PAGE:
Quantcast

Latest Fungus Stories

cc42ad6b17b32df62c2306042b6c6e091
2010-10-19 11:04:02

Relationships among organisms, or mutualisms, might be more important to global ecosystem health than previously thought, argues a research team involving UA professor Judith Bronstein Mutually beneficial partnerships among species may play highly important but vastly underrecognized roles in keeping the Earth's ecosystems running, a group of evolutionary biologists suggests in a study. The authors present evidence that human impacts may be forcing these mutualist systems down unprecedented...

c25b6ddb151252387ef6aa2789e16c131
2010-10-17 10:45:00

University of North Carolina, Greensboro researchers are studying native grasses to develop a better understanding of the workings of fungal endophytesLegend has it that five railroad surveyors killed by Indians in 1854 in New Mexico lost their lives because they unwittingly allowed their horses to graze on "sleepy grass" the night before. The next morning, under attack, the surveyors jumped on their horses to escape--but the animals were frozen in place. Without the means for a quick...

2010-10-06 11:22:37

Scientists will investigate forest change, marine viruses, honey bees, stream biodiversity, evolutionary history Despite centuries of discovery, most of our planet's biodiversity remains unknown. The scale of that unrecognized biodiversity is a vital question, scientists believe, given its rapid and permanent loss around the globe. To respond to the need for more knowledge and a better understanding of Earth's biodiversity, the National Science Foundation (NSF) has awarded 14 grants in its...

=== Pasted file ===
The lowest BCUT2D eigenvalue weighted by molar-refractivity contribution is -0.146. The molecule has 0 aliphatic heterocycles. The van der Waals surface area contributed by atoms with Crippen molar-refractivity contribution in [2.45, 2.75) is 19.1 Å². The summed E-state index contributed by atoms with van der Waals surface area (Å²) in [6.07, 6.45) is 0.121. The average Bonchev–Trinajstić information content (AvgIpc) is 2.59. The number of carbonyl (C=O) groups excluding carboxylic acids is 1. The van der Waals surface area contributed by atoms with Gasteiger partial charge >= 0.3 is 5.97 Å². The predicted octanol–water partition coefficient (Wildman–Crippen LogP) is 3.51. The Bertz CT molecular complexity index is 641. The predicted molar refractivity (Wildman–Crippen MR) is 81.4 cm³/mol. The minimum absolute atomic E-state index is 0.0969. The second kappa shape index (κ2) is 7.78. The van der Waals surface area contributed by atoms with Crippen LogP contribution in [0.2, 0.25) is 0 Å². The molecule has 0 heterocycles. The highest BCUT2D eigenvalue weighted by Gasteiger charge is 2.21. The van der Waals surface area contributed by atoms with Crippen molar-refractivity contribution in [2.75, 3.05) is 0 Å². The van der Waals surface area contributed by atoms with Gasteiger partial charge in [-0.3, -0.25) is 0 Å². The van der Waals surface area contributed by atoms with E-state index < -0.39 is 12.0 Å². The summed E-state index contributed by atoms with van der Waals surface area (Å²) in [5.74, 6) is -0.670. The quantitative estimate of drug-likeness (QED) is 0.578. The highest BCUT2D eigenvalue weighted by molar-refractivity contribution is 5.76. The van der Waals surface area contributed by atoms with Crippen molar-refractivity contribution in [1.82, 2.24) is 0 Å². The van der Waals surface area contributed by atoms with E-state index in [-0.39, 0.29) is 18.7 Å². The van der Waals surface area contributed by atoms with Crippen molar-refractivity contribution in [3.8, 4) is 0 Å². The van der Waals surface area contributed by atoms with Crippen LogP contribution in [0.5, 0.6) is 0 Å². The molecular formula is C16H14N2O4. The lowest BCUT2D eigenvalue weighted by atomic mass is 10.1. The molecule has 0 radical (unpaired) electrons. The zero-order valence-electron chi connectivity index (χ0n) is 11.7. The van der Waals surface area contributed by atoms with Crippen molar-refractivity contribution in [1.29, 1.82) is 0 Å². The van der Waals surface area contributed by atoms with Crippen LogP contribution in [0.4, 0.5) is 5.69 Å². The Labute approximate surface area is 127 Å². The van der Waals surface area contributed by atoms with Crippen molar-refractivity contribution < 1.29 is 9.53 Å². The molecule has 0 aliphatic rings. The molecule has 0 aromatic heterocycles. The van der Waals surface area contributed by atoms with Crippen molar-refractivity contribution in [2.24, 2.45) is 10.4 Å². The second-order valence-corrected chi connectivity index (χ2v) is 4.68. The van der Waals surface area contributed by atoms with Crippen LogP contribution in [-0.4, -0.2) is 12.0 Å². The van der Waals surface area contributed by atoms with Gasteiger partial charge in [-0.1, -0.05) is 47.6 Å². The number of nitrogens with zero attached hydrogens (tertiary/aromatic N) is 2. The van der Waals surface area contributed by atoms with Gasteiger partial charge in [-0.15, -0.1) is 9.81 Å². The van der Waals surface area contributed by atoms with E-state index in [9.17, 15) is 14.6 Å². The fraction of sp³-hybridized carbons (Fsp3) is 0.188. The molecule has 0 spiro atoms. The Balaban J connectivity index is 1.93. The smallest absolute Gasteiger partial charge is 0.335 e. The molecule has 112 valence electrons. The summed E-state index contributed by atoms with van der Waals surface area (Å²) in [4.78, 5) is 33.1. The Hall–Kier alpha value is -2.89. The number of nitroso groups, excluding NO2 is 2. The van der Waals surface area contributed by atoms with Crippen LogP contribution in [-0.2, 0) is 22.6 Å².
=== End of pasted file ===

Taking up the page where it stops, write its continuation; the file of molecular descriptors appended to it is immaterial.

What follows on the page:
2010-09-30 19:46:48

U.S. Department of Agriculture (USDA) scientists in Athens, Georgia, have reported for the first time that several species of Aspergillus niger, or black aspergilli, are capable of infecting corn and peanuts as endophytes. The researchers also showed that, under laboratory conditions, these species produced mycotoxins. Using a molecular procedure they developed, USDA Agricultural Research Service (ARS) research leader Charles Bacon, microbiologist Dorothy Hinton, and Edwin Palencia, a...

6a2aa30b868880d190c24829c8a66f5d1
2010-09-28 06:20:00

By Robert Sanders, UC Berkeley Hydrodynamic model of spore plumes explains how plume gives spores an extra oomph Long before geese started flying in chevron formation or cyclists learned the value of drafting, fungi discovered an aerodynamic way to reduce drag on their spores so as to spread them as high and as far as possible. One fungus, the destructive Sclerotinia sclerotiorum, spews thousands of spores nearly simultaneously to form a plume that reduces drag to nearly zero and even creates...

75cb53434b8e86d0b7d32b00d824fc541
2010-09-23 11:12:49

Candida albicans, a fungus that kills more than 10,000 people with weakened immune systems each year, grows more dangerous as it forms and extends long strands of cells called hyphal filaments. In a paper published this month, UT Health Science Center San Antonio microbiologists describe a key factor involved in this damaging growth. This finding may eventually lead to targets for antifungal strategies, the scientists said. Patricia Carlisle, a Ph.D. student at the Health Science Center, and...